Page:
Select watercolour options
Choose two colours that go well together. Load ‘destill_watercolour_brushes.abr’ from the CD and, underneath the white watercolour layers, create a new group for some similar elements. Start adding in a variety of coloured brushstrokes around the subject and build up until you have a good balance of colour. Don’t forget to attach masks to some layers, modifying the appearance of the layer to best suit its position on the canvas in relation to the subject’s body.
Background paint splatters
To make the illustration more dynamic and painterly, we’re going to add some paint splatters. Source some hi-res splatter brushes online – there are tons out there and a quick Google search will find plenty. On a number of different layers underneath the watercolour layer from the last step, place some splatters, but try and keep them subtle so they don’t distract attention away from your figure.
Foreground paint splatters
To start blending the subject in with the paint effects, create a new group above the subject layer and again, on different layers, brush in some white splatters. Try to position them around the contours of the figure’s body. You can also try and lower the opacity of some of the layers in case the effect is too strong in areas. Repeat until you achieve relatively good coverage.
Place watercolour effects
To blend the subject in with the painterly effects further, we need to apply watercolour texture over the top of it. Using a mix of the brushes from step 9, start adding in paint around your subject. You will need to apply Edit>Transform>Warp to some layers and move the anchor points to fit. Continue building up layers until you’ve covered a decent amount of the subject.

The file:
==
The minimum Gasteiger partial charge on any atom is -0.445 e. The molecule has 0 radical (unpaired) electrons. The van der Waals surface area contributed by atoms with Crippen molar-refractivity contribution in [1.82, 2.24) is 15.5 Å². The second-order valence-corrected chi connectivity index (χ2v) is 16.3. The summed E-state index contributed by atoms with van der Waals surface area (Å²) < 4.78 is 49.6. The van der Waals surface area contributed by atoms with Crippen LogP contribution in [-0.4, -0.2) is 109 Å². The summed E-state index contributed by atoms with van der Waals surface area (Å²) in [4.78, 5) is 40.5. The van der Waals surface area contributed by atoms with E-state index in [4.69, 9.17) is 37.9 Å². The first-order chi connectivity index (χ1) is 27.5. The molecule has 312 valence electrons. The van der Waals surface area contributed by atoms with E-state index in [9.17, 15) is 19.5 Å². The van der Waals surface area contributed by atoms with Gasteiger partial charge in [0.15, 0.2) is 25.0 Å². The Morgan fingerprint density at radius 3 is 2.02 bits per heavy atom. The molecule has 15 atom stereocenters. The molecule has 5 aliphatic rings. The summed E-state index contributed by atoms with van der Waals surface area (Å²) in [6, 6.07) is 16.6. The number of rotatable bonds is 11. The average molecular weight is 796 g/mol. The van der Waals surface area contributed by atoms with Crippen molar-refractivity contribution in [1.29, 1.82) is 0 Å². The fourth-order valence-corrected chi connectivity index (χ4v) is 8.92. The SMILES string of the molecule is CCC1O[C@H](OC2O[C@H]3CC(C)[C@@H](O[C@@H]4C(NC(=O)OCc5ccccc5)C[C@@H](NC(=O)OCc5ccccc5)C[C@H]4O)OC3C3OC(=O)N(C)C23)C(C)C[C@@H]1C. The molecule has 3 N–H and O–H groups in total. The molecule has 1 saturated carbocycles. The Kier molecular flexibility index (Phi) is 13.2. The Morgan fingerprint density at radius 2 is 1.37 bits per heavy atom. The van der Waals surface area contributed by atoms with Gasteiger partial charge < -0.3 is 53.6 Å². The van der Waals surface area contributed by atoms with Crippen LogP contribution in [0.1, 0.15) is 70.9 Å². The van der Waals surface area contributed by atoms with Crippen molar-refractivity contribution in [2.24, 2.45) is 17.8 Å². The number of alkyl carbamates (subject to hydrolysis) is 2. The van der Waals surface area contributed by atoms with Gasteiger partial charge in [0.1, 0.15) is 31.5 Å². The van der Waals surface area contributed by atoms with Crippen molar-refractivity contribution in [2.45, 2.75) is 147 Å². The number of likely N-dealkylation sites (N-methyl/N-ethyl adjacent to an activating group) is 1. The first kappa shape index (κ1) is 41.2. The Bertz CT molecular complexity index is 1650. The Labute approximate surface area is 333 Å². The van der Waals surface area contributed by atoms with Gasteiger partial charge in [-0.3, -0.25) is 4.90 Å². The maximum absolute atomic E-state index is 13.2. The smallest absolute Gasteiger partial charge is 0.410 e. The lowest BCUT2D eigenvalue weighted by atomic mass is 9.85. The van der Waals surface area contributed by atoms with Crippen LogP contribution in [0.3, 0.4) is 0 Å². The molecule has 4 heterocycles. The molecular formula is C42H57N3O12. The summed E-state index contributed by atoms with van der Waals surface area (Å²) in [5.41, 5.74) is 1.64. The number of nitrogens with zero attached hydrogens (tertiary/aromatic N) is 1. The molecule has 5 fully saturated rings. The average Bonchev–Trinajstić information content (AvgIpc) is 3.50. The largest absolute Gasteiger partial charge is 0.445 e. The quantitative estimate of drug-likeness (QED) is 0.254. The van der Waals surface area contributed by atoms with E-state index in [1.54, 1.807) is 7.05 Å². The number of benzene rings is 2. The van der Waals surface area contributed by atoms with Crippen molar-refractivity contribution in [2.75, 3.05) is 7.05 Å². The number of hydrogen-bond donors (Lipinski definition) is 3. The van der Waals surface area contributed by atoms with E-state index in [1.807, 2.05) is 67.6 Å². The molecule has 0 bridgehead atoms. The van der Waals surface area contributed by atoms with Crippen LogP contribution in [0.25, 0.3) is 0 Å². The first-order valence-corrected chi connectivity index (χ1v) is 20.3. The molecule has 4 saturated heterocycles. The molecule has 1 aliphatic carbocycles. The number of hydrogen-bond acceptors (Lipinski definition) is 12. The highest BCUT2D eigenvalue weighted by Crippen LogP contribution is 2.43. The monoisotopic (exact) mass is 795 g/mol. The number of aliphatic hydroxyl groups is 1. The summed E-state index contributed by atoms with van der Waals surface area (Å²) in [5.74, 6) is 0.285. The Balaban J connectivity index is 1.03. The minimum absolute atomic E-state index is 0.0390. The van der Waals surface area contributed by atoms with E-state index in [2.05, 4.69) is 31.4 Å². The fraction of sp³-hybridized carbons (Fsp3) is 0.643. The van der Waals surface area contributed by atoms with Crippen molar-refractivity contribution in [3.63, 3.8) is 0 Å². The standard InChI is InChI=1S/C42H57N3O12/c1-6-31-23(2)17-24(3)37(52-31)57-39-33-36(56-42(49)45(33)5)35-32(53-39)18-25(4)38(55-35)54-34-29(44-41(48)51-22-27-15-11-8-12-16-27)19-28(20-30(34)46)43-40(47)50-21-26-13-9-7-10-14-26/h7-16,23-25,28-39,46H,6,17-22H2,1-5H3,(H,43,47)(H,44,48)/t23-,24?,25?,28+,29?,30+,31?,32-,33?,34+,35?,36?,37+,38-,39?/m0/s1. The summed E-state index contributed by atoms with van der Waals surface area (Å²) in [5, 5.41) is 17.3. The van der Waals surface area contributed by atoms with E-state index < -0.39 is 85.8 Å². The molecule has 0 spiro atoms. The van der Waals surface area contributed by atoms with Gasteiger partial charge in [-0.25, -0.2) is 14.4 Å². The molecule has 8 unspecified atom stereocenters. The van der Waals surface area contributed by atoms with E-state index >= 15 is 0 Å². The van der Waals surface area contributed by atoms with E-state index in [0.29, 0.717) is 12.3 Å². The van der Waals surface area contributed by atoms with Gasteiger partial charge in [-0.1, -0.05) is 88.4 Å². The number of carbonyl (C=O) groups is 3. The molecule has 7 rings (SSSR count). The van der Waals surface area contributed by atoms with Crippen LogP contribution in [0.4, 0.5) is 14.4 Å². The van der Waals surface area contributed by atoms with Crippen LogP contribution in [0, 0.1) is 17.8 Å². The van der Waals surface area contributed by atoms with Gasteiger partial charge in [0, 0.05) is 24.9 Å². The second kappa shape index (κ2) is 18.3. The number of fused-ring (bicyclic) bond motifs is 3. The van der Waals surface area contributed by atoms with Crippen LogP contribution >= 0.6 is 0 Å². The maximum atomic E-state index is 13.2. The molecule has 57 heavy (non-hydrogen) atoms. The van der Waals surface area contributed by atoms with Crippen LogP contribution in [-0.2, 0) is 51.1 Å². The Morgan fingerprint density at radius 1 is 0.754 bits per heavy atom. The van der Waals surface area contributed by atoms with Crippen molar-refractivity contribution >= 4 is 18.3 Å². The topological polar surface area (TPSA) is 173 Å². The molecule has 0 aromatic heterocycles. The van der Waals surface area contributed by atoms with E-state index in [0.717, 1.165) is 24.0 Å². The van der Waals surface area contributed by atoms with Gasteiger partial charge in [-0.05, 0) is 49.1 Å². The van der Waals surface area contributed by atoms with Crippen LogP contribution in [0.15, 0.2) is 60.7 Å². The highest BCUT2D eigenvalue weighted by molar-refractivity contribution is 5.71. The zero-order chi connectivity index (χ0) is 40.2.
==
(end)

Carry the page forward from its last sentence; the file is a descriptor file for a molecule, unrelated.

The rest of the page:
Draw shapes for movement
Now we have a nice base of painterly effects, we can build in more flow and energy by drawing some custom shapes. Create a new document the same size as our main one and fill with black. Creating new layers for each, start drawing shapes suitable to your subject’s pose. For convenience, we’ve used a graphics tablet to draw them, but the Pen tool works just as well.
Integrate the shapes
Drag in all the layers, grouping or merging them first if you haven’t already, and place them just above the illustrative linework layer created in step 5. Position, scale and rotate them to enhance the flow of the image. Duplicate them twice and repeat, but position on a different part of the subject. Move around some individual layers within the group for variety.
Paint effects for the shapes
The shapes we’ve created all have crisp, clean edges, so to blend parts of them in we’ll add some paint. Create a new layer above the shapes and, using step 9’s brushes, work into this layer. Now scale, rotate and warp the layer to position it nicely along one of the filled shapes. Repeat this a few times with different colours and spread it out over the canvas.
Alter the shapes
In step 13 we drew a number of filled shapes, but also some shapes that are just line art. They are nice on their own but, to enhance and bring certain parts more attention, we will add some thin brushstrokes over them. Repeat the previous step, but instead of applying to the filled shapes, apply to the line art shapes instead. This step is all about boosting the subtler details.
Finer watercolour detail
Clip another layer to the model using a clipping mask. Using brushes of your choice, apply white to the areas of the subject where you judge more is needed. Also group the subject layer and all its adjustment layers and apply a mask to that group. Using a brush with a Flow of 30%, erase parts of the figure to let some colour show through from behind.
To wrap things up, first create a new Brightness/Contrast adjustment layer above all others and increase the Brightness by around 5 and the Contrast by around 10. Depending on your colours here you also may want to add a Hue/Saturation adjustment layer and bump up the saturation to intensify the vibrancy of the colours. If you’re not happy with your colours, you can create a Selective Color adjustment layer and play around with the sliders until you are satisfied.